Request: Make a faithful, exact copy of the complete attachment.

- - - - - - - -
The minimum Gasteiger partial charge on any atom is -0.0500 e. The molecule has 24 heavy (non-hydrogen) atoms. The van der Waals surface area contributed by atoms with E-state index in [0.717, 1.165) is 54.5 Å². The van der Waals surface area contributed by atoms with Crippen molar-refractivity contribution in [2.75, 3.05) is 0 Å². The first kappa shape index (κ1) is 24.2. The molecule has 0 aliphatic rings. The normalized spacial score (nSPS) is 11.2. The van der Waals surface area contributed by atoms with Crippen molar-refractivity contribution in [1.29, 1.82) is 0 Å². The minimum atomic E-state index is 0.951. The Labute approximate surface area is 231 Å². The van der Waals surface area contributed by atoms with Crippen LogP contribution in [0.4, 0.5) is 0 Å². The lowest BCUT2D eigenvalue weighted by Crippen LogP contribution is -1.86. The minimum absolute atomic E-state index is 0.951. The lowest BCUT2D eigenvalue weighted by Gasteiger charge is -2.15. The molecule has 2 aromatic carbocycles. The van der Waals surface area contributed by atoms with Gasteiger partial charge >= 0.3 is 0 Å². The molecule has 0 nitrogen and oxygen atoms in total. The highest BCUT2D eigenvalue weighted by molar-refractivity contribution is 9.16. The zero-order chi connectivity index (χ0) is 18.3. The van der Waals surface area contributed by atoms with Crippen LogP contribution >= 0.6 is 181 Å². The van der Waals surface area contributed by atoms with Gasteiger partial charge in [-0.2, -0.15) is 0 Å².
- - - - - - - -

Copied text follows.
The minimum Gasteiger partial charge on any atom is -0.0500 e. The molecule has 24 heavy (non-hydrogen) atoms. The van der Waals surface area contributed by atoms with E-state index in [0.717, 1.165) is 54.5 Å². The van der Waals surface area contributed by atoms with Crippen molar-refractivity contribution in [2.75, 3.05) is 0 Å². The first kappa shape index (κ1) is 24.2. The molecule has 0 aliphatic rings. The normalized spacial score (nSPS) is 11.2. The van der Waals surface area contributed by atoms with Crippen molar-refractivity contribution in [1.29, 1.82) is 0 Å². The minimum atomic E-state index is 0.951. The Labute approximate surface area is 231 Å². The van der Waals surface area contributed by atoms with Crippen LogP contribution in [0.4, 0.5) is 0 Å². The lowest BCUT2D eigenvalue weighted by Crippen LogP contribution is -1.86. The minimum absolute atomic E-state index is 0.951. The lowest BCUT2D eigenvalue weighted by Gasteiger charge is -2.15. The molecule has 2 aromatic carbocycles. The van der Waals surface area contributed by atoms with Gasteiger partial charge >= 0.3 is 0 Å². The molecule has 0 nitrogen and oxygen atoms in total. The highest BCUT2D eigenvalue weighted by molar-refractivity contribution is 9.16. The zero-order chi connectivity index (χ0) is 18.3. The van der Waals surface area contributed by atoms with Crippen LogP contribution >= 0.6 is 181 Å². The van der Waals surface area contributed by atoms with Gasteiger partial charge in [-0.2, -0.15) is 0 Å².